Ray v. International Paper Co.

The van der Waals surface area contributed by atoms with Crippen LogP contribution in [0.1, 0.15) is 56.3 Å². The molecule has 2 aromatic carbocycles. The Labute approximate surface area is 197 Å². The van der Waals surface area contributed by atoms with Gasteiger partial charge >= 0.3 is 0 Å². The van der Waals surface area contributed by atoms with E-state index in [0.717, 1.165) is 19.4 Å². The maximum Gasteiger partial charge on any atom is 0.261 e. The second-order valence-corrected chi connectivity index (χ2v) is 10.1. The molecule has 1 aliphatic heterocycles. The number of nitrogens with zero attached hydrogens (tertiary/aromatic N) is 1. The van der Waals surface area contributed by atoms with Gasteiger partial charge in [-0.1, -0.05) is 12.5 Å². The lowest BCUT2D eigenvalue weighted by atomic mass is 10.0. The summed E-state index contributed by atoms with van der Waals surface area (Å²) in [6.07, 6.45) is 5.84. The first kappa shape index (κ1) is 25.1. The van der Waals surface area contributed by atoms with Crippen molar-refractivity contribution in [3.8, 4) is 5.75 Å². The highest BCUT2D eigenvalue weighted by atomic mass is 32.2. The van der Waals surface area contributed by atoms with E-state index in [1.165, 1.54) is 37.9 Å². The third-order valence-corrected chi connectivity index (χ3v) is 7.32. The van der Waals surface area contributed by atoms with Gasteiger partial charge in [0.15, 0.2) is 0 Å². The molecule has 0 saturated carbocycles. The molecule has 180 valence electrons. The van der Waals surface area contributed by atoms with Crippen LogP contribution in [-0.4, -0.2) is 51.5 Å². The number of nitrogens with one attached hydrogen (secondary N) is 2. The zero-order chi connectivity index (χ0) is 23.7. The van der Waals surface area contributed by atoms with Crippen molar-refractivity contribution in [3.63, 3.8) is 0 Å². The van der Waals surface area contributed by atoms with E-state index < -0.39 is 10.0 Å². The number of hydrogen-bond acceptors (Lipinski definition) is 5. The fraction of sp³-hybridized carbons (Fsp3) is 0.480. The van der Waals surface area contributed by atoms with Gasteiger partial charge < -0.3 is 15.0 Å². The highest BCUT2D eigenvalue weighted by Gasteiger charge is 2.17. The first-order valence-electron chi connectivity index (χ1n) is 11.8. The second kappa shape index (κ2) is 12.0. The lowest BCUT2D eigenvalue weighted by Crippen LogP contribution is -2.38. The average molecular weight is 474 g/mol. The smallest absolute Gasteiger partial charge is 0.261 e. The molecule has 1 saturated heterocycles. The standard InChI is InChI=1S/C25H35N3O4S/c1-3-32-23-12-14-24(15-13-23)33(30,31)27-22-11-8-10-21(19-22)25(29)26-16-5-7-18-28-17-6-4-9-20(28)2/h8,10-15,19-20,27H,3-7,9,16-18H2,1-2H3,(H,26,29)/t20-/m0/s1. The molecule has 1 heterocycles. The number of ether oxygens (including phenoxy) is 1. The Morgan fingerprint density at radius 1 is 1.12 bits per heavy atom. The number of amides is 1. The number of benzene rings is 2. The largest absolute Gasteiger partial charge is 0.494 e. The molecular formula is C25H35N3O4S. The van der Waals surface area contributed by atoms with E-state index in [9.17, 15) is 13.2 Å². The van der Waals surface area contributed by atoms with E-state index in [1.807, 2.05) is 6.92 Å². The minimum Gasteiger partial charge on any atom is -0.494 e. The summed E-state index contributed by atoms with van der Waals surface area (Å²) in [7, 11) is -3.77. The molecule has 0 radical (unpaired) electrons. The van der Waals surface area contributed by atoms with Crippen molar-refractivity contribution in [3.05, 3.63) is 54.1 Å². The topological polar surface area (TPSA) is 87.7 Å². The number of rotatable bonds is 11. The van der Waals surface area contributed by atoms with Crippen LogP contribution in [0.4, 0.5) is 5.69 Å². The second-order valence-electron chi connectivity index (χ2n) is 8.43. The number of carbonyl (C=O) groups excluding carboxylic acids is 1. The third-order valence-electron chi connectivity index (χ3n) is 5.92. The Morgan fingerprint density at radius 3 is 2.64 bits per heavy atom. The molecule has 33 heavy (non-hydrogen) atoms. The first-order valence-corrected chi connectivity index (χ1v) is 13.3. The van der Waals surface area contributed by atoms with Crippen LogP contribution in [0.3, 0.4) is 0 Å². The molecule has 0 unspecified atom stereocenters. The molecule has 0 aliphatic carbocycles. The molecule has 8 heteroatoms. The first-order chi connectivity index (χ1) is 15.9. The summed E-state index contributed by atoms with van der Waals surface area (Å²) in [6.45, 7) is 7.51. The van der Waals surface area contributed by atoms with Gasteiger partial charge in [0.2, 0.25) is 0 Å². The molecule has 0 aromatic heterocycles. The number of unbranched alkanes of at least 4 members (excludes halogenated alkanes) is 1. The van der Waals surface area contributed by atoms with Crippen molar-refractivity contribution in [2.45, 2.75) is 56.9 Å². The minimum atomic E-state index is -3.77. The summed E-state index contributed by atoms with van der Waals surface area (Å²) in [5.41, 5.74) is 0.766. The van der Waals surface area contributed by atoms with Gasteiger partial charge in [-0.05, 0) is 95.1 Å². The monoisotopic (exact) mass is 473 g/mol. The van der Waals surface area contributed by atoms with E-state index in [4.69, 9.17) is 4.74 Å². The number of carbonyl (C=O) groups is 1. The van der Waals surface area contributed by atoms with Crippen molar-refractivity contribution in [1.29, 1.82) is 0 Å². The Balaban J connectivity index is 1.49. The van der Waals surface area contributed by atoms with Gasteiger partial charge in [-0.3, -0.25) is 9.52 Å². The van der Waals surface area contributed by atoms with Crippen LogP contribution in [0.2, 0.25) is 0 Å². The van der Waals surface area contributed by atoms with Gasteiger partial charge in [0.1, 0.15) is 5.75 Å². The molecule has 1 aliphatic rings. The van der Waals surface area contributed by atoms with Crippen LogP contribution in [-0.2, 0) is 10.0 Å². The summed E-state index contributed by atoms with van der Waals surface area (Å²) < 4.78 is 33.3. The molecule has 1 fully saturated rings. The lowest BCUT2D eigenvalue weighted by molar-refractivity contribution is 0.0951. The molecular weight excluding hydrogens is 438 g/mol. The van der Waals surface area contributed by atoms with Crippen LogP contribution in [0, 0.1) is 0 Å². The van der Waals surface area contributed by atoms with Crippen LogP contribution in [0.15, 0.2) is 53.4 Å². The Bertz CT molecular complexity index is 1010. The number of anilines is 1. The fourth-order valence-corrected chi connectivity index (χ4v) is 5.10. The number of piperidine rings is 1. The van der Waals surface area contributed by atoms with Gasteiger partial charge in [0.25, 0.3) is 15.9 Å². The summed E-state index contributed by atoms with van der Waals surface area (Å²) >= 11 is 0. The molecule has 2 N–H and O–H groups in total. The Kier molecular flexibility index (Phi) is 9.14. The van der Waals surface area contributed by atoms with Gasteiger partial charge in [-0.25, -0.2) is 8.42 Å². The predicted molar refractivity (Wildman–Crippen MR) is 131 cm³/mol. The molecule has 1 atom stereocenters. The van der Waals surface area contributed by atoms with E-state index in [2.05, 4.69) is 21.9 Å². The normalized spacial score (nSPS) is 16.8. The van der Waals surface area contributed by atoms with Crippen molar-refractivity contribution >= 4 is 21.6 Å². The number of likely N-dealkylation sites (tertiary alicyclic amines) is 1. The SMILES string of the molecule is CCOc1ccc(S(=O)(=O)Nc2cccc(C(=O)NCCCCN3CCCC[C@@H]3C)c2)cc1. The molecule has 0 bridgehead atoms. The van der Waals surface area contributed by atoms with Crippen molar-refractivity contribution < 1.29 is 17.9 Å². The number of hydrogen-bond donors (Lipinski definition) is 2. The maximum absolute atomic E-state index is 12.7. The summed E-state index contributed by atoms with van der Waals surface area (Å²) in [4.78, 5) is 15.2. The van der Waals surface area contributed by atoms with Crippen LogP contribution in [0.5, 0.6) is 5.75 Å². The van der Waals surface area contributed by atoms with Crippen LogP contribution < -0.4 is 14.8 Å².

IPC hired Ray in 2002. McDowell was Ray’s supervisor. In 2013, Ray was transferred to the shipping department where she reported to Owens and to McDowell when Owens was not present. In 2003, McDowell started acting inappropriately toward Ray, including asking Ray to engage in sexual activity with him. On one occasion, McDowell grabbed Ray’s thigh. In 2013, Ray reported McDowell’s behavior to Owens and to supervisor, Smith. Both offered to report Ray’s allegations. Ray declined out of fear of retaliation, but frequently called Owens requesting to leave work because of McDowell’s conduct. Under IPC’s policy, when a supervisor is notified of potential harassment, the supervisor is required to report that allegation. Neither supervisor formally reported any of Ray’s complaints. In 2014, McDowell learned that Ray had complained and confronted Ray, who denied making any complaints. Around the same time, McDowell informed Ray that she could no longer perform voluntary overtime work, which represented a significant portion of her income. Other operators still were allowed to work voluntary overtime. Ray reported McDowell’s conduct to IPC’s human resources department. Investigators obtained evidence of the harassment from other employees and concluded that McDowell was lying but IPC did not discipline McDowell. Ray complained about McDowell twice more; IPC did not discipline McDowell, but instructed him to stop “manually adjust[ing] the line.” Ray sued, alleging hostile work environment and retaliation, 42 U.S.C. 2000e. The Fourth Circuit vacated summary judgment that had been entered in favor of IPC, finding genuine issues of material fact on both claims. View "Ray v. International Paper Co." on Justia Law